Sheryl Sandberg's 'Lean In' Brand Goes Globalby
Well, it’s official: Sheryl Sandberg is a successful author. The Facebook executive’s part-memoir, part-advice book, Lean In: Women, Work and the Will to Lead, will soon top the nonfiction bestseller list of the New York Times Book Review, with more than 170,000 books sold since its publication on March 11. More than 50,000 copies, or 29 percent of the sales, were e-books. The rest were traditional hardcover. These are sizable returns for the book’s publisher, Knopf, which had employed a carefully crafted publicity rollout.
“We had to work within a narrow band of access to Sandberg and that detail informed the way we campaigned it,” says Paul Bogaards, Knopf’s head of publicity. Sandberg went on a brief Lean In promotional tour, but her job as the chief operating officer of Facebook kept her from spending months visiting book clubs and giving speeches around the country the way other authors do. Instead, Knopf relied on the media to do most of the major advertising for her.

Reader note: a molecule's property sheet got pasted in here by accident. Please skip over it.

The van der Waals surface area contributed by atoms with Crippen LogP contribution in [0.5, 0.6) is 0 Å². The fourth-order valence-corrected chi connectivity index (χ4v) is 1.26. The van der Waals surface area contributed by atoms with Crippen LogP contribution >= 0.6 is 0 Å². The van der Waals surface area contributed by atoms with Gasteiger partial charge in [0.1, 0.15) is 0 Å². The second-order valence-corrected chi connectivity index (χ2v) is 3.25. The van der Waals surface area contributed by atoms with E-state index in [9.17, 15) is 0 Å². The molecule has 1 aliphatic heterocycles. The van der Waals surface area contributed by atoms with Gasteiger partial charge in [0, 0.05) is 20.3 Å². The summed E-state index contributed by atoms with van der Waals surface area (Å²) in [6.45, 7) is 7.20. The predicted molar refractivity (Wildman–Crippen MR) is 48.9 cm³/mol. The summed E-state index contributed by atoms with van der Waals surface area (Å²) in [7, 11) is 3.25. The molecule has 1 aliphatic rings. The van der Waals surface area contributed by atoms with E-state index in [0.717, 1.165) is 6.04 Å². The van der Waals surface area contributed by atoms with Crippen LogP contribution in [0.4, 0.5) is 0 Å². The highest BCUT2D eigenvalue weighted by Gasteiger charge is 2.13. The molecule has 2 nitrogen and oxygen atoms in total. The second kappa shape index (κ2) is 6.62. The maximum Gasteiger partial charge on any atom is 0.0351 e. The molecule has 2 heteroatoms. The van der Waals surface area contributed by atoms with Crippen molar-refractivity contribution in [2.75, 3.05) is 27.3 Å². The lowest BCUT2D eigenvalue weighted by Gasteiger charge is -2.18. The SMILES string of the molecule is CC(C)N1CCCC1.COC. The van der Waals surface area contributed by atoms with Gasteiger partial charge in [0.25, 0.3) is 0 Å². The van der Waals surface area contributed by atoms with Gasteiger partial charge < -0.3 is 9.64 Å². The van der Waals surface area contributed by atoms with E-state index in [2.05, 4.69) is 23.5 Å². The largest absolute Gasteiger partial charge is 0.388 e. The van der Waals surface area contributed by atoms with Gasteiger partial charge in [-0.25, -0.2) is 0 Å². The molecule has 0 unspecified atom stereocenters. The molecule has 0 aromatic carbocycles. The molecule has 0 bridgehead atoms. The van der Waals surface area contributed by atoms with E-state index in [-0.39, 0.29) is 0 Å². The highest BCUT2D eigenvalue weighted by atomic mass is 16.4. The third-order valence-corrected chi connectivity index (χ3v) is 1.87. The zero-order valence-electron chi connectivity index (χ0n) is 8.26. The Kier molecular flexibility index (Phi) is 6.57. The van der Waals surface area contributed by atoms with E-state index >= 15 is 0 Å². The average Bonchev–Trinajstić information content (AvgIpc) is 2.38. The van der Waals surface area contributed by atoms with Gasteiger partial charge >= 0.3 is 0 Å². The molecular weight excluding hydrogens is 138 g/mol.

“Traditionally, some publishers might have chosen to embargo the book,” Bogaards says, “but we knew that the subjects it raised would animate the media.” In other words, journalists wrote a lot of Lean In-related Op-Eds. Time put Sandberg on its cover. New York magazine followed with a tangentially related cover story about “The Retro Wife,” or career women who quit their jobs and become stay-at-home moms. Were they leaning out? Or leaning in on their own terms? Who was leaning where? Which way was better? Can women have it all? Is feminism dead?
Lean In-branded communities formed on Facebook and LinkedIn; Sandberg’s official one on Facebook has 167,000 members. “We knew people would take it upon themselves to join in the conversation immediately with a point of view,” Bogaards says. “But there were some surprises. We didn’t know that it’d do so well with men.” Specifically, men over 60. “At first I didn’t know why, but when I mentioned it to a colleague she told me, ‘Duh. It’s dads gifting copies to their daughters,’” he says. Knopf also expects book sales to pick up in May and June as people give copies to college graduates as gifts.
Lean In has already gone back to press eight times and is being translated into 20 different languages. According to Bogaards, every international edition will carry the title Lean In in English “prominently displayed like it’s a brand.” But underneath that, the translations appear. We asked Knopf for some examples:
France: En Avant Toutes (“Forward All”)
Italy: Facciamoci avanti (“Step Forward”)
Spanish: Vayamos Adelante (“Let’s Go”)
Brazil: Faça Acontecer (“Make It Happen”)